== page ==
In my opinion, it would have been better if the draft WA would have been put to the UK parlement prior to having all 27 EU countries agree on it. Hindsight is beautiful. In essence there is an agreement between the EU an the appointed representatie of the UK with a full proxy. The practise is that considering the way TM's agreement is treated by the UK Parlement, means that her hands were tied afterwards.


Yes, I have previously looked at the WA, although being a slow reader I have not yet completed the 585 pages ;-) I cannot see any particular reason why the Channel Islands should get a mention since they are Crown Dependencies, and not a part of the UK or in the EU, unlike Gibraltar (that TM initially forgot about!!!) that is a British Overseas Territory and a part of the EU.

People know from TM's time in the Home Office that her modus operandi is not to consult people. Therefore she has tied her own hands as she neither consulted, nor intended to consult parliament regarding the WA. She was hoping to use the Government (and even tried to flout the law to do so) to get the agreement through, not parliament, which is why she called the general election (despite saying that she was not going to call an early general election) and, as is well know, ended up weakening her position, not strengthening it. To that extent, the country, at least for the time being, has probably been saved by her opportunistic error.
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Re: Brexit

Postby Gusto10 » Mon Apr 22, 2019 1:15 pm

SkirtsDad wrote:
Gusto10 wrote:I take it that you have read both the Withdrawal Agreement and the separate Political Declaration. For others: https://www.gov.uk/government/publicati ... eclaration (585 pages)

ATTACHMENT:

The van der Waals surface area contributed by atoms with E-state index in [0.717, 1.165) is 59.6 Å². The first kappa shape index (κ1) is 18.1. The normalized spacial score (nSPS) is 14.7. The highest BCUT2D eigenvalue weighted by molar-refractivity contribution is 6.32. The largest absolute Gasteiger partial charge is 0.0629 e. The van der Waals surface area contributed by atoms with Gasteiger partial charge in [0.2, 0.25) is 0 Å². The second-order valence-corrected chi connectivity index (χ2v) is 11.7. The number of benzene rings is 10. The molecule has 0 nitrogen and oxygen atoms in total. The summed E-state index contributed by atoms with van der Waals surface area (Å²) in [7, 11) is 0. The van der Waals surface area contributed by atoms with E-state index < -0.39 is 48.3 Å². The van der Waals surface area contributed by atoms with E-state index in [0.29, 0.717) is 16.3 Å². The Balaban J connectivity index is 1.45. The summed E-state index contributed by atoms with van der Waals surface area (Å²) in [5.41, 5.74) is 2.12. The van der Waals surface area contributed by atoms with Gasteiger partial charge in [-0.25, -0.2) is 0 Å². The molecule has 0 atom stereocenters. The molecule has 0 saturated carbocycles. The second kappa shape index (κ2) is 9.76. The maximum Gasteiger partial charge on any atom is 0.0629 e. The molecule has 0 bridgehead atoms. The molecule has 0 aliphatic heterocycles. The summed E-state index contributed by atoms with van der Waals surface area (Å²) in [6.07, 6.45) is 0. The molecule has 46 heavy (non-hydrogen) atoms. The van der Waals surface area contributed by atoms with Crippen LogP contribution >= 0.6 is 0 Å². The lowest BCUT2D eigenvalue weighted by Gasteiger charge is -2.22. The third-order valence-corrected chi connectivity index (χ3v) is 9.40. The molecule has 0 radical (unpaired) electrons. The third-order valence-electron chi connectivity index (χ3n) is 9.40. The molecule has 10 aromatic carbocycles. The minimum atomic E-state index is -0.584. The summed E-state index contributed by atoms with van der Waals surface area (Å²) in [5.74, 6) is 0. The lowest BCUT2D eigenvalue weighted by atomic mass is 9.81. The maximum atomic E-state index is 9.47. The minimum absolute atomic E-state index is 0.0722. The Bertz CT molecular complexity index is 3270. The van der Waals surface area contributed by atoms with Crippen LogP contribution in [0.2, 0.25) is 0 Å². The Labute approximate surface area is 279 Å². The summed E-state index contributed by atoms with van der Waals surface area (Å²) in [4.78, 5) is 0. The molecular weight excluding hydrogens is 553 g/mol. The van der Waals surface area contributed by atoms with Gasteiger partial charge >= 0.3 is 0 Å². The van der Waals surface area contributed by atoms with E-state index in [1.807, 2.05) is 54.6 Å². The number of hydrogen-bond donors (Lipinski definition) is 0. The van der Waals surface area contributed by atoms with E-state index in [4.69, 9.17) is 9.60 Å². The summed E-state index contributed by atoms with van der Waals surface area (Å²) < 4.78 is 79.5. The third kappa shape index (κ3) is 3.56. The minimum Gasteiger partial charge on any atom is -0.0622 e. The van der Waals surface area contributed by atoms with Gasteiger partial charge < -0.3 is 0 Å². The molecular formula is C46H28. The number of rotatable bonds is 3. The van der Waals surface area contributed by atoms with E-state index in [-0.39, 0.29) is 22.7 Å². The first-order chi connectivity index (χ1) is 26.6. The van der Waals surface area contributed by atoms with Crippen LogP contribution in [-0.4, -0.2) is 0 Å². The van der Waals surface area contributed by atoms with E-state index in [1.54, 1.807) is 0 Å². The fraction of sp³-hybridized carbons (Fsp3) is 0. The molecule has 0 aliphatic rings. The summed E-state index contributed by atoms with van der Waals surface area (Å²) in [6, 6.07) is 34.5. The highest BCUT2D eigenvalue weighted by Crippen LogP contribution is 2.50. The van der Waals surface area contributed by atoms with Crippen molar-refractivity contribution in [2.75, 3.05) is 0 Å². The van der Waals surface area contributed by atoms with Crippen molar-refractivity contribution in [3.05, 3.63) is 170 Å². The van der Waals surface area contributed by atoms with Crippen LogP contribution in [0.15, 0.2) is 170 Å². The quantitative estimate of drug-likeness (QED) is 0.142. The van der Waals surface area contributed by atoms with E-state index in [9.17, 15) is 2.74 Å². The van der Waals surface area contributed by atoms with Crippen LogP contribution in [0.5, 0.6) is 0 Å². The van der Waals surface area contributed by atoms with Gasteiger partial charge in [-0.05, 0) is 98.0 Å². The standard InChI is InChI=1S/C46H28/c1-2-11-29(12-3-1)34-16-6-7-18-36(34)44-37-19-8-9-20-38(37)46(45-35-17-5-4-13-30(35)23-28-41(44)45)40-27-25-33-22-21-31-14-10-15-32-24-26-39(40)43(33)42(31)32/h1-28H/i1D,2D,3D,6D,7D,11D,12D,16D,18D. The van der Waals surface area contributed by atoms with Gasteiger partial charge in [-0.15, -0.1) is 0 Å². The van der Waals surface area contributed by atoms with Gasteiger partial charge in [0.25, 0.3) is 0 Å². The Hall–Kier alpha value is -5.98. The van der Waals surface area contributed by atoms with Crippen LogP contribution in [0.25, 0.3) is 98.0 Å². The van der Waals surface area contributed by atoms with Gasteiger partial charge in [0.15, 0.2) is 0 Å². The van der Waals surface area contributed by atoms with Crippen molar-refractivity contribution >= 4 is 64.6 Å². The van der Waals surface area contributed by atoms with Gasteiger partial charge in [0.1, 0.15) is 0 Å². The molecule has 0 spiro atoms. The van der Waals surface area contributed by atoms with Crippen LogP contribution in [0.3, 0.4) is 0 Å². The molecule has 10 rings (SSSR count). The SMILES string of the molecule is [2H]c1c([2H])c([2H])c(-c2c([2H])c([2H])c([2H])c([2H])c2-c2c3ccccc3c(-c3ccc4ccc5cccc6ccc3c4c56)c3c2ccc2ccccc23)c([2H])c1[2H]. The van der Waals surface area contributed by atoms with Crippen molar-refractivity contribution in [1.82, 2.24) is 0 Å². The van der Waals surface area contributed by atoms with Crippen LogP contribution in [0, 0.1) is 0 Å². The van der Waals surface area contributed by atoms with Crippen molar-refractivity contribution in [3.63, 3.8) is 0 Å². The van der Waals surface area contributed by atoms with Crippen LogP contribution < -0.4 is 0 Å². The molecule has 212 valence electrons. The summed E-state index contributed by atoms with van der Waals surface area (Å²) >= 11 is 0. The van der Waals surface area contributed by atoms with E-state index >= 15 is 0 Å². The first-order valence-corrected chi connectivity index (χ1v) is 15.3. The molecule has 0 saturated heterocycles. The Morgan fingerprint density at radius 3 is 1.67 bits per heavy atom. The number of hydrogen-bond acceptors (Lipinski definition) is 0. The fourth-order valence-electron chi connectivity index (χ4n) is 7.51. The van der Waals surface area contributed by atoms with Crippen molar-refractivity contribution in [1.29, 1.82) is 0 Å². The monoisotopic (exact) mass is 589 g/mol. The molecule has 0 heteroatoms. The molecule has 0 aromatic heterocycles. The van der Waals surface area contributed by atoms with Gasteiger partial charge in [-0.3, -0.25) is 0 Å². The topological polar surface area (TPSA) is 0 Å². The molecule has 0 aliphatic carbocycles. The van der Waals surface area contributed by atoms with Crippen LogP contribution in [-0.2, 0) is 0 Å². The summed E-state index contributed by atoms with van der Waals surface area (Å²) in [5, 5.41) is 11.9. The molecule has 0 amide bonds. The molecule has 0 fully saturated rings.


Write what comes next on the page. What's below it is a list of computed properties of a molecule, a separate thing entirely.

Interesting is to see that in the public discussion hardly any attention is given to the position of the Chanel Islands etc. The extension of time is mentioned in the WA.
In my opinion, it would have been better if the draft WA would have been put to the UK parlement prior to having all 27 EU countries agree on it. Hindsight is beautiful. In essence there is an agreement between the EU an the appointed representatie of the UK with a full proxy. The practise is that considering the way TM's agreement is treated by the UK Parlement, means that her hands were tied afterwards.


Yes, I have previously looked at the WA, although being a slow reader I have not yet completed the 585 pages ;-) I cannot see any particular reason why the Channel Islands should get a mention since they are Crown Dependencies, and not a part of the UK or in the EU, unlike Gibraltar (that TM initially forgot about!!!) that is a British Overseas Territory and a part of the EU.

People know from TM's time in the Home Office that her modus operandi is not to consult people. Therefore she has tied her own hands as she neither consulted, nor intended to consult parliament regarding the WA. She was hoping to use the Government (and even tried to flout the law to do so) to get the agreement through, not parliament, which is why she called the general election (despite saying that she was not going to call an early general election) and, as is well know, ended up weakening her position, not strengthening it. To that extent, the country, at least for the time being, has probably been saved by her opportunistic error.

The continental fog, under which I live, blurs the vision on what is going on at Downingstreet 10. Fm what I can see is that TM, save her own character, is in a spot not to be envied.